It seems consumers have finally gotten the ears of some powerful advocates. A number of state attorneys general used the occasion of National Consumer Week to issue compilations of the top consumer complaints in their states in the last year, and what they've done about it.
New York Attorney General Eric Schneiderman, for example, reports that Internet-related complaints topped the list in his state in 2011. Close behind on the list were credit issues, including complaints about credit card billing and debt settlement companies. Complaints about auto dealers and particular brands also garnered a number of complaints from New York consumers.
“The crime scene of the 21st century is the Internet, and it is important for consumers to not only know their rights online, but how to seek justice,” Schneiderman said. “In addition to taking action against those who cheat New Yorkers, our office is always a resource to stop scams before they start.”
In New Jersey, meanwhile, complaints about home improvement services and contractors generated the largest category of complaints filed by consumers last year with the State Division of Consumer Affairs, representing 7.7% of all consumer complaints received. Motor vehicles was the second largest category of complaints, followed by credit issues.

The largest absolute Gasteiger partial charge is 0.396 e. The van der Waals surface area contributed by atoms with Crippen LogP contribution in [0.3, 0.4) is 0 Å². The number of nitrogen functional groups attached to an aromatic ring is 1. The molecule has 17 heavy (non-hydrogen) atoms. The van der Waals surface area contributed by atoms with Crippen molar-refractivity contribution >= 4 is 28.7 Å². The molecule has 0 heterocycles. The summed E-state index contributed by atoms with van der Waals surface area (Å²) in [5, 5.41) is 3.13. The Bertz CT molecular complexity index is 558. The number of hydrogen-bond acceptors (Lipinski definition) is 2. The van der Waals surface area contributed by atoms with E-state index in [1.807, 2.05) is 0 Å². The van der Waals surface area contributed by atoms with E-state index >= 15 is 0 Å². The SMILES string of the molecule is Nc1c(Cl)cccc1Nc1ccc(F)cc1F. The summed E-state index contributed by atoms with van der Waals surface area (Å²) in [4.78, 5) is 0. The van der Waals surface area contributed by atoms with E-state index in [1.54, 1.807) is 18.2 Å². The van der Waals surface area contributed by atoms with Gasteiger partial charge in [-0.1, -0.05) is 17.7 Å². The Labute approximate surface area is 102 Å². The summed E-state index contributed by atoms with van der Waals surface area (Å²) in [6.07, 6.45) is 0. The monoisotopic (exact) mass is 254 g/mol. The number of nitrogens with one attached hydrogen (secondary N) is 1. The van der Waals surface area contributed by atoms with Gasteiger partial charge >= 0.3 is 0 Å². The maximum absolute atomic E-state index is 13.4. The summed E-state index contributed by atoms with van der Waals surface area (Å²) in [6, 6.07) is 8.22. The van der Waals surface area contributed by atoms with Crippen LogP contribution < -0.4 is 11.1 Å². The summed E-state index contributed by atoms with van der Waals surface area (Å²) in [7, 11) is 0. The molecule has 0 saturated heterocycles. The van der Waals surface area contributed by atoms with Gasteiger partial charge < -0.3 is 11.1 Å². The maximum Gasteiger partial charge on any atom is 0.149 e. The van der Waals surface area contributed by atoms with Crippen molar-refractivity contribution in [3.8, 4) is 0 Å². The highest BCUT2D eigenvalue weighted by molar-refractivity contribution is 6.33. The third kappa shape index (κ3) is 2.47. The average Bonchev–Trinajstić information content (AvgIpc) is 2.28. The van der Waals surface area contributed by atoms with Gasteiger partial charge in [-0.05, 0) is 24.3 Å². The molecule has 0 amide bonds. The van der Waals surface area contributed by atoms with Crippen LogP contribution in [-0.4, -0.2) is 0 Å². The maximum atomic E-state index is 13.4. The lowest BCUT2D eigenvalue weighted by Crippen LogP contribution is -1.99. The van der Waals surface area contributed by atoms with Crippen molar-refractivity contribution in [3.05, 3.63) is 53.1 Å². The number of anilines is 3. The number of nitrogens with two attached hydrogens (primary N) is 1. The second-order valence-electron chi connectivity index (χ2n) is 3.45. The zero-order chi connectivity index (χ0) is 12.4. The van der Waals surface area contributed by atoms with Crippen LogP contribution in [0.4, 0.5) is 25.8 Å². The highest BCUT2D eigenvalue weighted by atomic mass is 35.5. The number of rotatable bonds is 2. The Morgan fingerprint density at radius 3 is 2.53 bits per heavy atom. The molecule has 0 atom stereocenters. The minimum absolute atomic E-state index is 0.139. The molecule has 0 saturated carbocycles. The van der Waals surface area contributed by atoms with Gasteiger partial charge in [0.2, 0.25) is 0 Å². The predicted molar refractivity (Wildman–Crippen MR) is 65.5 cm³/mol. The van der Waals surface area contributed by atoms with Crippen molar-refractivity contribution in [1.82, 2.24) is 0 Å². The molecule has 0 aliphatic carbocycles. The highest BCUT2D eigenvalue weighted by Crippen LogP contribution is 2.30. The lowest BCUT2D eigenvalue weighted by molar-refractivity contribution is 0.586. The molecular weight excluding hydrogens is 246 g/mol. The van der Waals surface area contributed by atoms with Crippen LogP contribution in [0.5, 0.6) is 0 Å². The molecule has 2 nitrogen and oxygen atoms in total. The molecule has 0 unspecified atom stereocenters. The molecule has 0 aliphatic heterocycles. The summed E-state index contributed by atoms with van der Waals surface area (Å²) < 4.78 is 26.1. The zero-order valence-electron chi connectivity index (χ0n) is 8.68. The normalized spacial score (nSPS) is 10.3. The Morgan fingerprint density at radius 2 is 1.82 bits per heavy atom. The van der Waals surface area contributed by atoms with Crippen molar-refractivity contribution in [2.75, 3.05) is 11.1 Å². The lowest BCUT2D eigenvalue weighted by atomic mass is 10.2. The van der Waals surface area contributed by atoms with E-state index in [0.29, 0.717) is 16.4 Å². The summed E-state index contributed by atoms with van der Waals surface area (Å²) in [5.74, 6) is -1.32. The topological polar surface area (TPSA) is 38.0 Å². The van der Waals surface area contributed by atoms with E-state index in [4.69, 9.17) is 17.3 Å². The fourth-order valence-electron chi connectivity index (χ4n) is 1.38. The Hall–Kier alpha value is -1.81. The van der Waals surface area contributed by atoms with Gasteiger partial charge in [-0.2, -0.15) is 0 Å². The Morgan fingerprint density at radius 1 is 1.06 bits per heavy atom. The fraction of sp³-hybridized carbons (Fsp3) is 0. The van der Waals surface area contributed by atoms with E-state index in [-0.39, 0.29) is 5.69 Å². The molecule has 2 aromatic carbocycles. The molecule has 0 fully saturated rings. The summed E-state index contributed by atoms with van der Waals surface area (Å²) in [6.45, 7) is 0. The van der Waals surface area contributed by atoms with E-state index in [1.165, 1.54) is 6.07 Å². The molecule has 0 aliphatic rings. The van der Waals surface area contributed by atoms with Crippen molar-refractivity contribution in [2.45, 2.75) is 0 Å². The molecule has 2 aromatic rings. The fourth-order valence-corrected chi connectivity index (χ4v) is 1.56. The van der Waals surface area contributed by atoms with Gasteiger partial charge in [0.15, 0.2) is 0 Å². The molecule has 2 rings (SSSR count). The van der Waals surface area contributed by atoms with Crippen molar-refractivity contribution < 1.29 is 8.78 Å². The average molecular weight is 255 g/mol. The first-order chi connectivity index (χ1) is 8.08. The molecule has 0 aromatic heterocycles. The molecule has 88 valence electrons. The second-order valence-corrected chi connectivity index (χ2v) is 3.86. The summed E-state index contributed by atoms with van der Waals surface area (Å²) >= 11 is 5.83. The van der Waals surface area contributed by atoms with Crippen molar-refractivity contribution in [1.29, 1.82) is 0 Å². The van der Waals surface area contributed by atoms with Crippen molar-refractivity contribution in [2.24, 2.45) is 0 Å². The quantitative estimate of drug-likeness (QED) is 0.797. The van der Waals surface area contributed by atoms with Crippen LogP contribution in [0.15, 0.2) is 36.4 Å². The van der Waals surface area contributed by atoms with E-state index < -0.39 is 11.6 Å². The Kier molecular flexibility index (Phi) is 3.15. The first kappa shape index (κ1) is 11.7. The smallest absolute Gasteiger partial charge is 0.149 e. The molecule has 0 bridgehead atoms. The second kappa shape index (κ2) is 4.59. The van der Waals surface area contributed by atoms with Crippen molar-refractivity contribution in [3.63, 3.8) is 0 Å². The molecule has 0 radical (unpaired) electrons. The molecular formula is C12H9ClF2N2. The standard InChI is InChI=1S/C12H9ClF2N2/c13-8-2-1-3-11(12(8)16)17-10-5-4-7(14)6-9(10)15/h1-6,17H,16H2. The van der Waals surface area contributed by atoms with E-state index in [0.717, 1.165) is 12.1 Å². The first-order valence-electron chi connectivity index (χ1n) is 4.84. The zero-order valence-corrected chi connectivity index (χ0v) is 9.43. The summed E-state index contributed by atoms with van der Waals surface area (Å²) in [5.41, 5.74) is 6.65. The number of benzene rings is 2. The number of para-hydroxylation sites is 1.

Surge in debt collection complaints
“Debt collection complaints rose from 8th place in 2010 to 3rd place last year, likely reflecting the difficult economy we’re in,” said Thomas R. Calcagni, Director of the New Jersey Division of Consumer Affairs. “Home improvement and motor vehicles complaints switched positions but continued as the two top complaint categories in the last two calendar years.”
In North Carolina, Attorney General Roy Cooper reports that, for the first time, complaints about lenders topped the list in 2011.
A total of 3,998 consumers filed complaints about interest rate hikes, charges for late payments, foreclosure relief scams and other lending related issues in 2010, compared to 3,909 complaints in 2011. Complaints about health care, the second leading source of complaints, were down sharply, with 3,271 complaints in 2011 compared to 4,605 in 2010. At number three, complaints about Do Not Call violators were up to 2,933 in 2011 compared to 2,514 in 2010.
Attorneys general seek input
The attorneys general went out of their way to encourage consumers who have experienced a consumer problem to contact their office. New Jersey Attorney General Jeffrey Chiesa said consumer complaints are “key tool” used by investigators. Cooper agrees.
“If you didn’t get what you paid for or think you’ve been scammed, we want to know about it,” Cooper said. But we’d rather help you avoid trouble in the first place by warning you about common problems,” Cooper said.
So, in addition to posting your complaint at ConsumerAffairs, it's a good idea to also send a copy to your state attorney general's office. You can find your state attorney general here.